Food truck business gets Cranford OK

Photo by Alyssa Lidman
Christopher Dour of Maser Consulting, standing forward, explains Food Truck Inc.’s proposed project of
repurposing a warehouse for the company’s food delivery service at the Cranford Planning Board’s Nov. 13 meeting.

CRANFORD, N.J. — A food truck and delivery business will be moving into the township after the local Planning Board gave its approval to Food Truck Inc. to repurpose an existing warehouse at 41 and 42 Jackson Drive on the corner of Moen Avenue on the Roselle border.

According to Food Truck chief operating officer Jay Naik, the company plans to expand the 32,625-square-foot facility in the office park into what is essentially a parking lot that faces Raritan Road and parallels Jackson, turning it into a combination kitchen and corporate headquarters.

According to the plan presented by Food Truck, the building will undergo facade improvements, the windows will be refurbished, an addition will be made for recycling bins, and LED lighting and larger storm sewers will be added. Asphalt will be removed and permeable pavers will be installed on top of stone in order to facilitate drainage. There will be no change to the loading docks.

“We’re not your average food truck that you see in fairs and carnivals,” Naik said at the Nov. 13 Planning Board meeting. “What we want to do is bring curated cuisines and menu items, which are developed in our commissary, to our customers via our hybrid vehicles and electric kitchens.”

He said the business will package food ingredients, “into kits at our Cranford facility, and then load them onto our mobile kitchens. In terms of the Cranford facility, I think it’s very important to distinguish between that being not only a commissary kitchen for us, but also our headquarters here in New Jersey.”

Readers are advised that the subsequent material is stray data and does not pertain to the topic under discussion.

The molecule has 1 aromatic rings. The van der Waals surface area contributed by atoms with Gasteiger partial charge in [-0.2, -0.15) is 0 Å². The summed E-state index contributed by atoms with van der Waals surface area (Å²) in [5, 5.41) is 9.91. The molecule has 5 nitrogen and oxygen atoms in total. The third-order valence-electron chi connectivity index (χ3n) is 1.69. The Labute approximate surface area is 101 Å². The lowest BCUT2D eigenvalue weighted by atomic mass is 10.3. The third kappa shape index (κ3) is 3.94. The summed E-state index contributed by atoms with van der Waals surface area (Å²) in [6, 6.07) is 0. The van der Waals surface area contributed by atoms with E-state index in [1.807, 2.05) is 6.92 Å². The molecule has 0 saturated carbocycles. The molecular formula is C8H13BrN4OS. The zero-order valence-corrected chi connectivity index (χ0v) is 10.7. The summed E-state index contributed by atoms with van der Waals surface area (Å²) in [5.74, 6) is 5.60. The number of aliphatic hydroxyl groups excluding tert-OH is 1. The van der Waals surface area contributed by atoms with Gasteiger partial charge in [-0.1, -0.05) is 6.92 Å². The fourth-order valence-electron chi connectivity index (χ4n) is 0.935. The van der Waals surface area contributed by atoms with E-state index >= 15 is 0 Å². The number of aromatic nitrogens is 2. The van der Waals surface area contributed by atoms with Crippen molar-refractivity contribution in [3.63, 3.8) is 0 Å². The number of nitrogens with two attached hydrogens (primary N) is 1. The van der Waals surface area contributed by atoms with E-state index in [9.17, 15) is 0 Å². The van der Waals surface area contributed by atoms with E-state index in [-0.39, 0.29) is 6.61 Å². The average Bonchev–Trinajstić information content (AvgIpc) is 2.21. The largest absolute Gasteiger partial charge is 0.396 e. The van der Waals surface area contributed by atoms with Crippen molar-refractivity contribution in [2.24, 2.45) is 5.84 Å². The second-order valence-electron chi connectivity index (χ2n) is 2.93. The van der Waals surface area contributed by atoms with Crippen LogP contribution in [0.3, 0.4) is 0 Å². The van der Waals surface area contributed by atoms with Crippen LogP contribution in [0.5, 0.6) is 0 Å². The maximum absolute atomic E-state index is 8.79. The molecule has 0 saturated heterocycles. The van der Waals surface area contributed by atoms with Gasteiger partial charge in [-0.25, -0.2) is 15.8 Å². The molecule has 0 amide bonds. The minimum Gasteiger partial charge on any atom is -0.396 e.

Food Truck, which will employ about 250 people onsite, will bring food to different sites, where meals will be cooked and delivered, Naik said. The concept appears to combine a typical food truck with online delivery services, such as Grubhub, DoorDash and Uber Eats, which partner with local restaurants.

Food Truck will utilize energy-efficient trucks, and loading docks will also function as designated parking spaces, he said. Additionally, the business will not send its trucks to customer locations during typical rush hour times and, to reduce fumes and odors, it will use greaseless cooking technology.

Food Truck’s proposal received near unanimous approval, except for board Chairwoman Kathy Murray, who voted against it. She stated that while she supports the concept, she wanted more clarity in order to vote on final site plans.

“As I indicated earlier, I love, love, love the project.” Murray said. “I wish you all the success. I’m so thrilled you picked Cranford. I do think there’s, particularly in the engineering area, there’s an awful lot of ‘Yeah I’m going to take care of that,’ ‘Yeah I’m going to move this.’ We’ve got to do permeability testing. … There’s a lot of unknowns for me to feel comfortable voting on final site plans.”

The company will begin with five vehicles, with the hope of expanding that to 50, with one or two employees per truck during operation. About 65 people would work during a typical shift, Naik said, adding, “That’s people working in the food facility, that’s also people graphic designers and people working in the corporate facility.”

Board attorney Jonathan Drill observed, “65 people at the site at any one time, that would make the potential for 65 vehicles, and then if you have 50 delivery vehicles, which would be 100 vehicles. … There would be potential for 165 vehicles at any one time on the site.”

Naik agreed, and said he would encourage employees to take public transit and carpool to work.
In addition, Food Truck plans to use local produce in its meals, Naik said at the meeting.

“Part of our local first program is that we want to support the local businesses in the community,” he said. “So, it’s a big portion of our supply chain. We want to stay local around Cranford, and that’s another reason why Union County, specifically, has a lot of local purveyors.”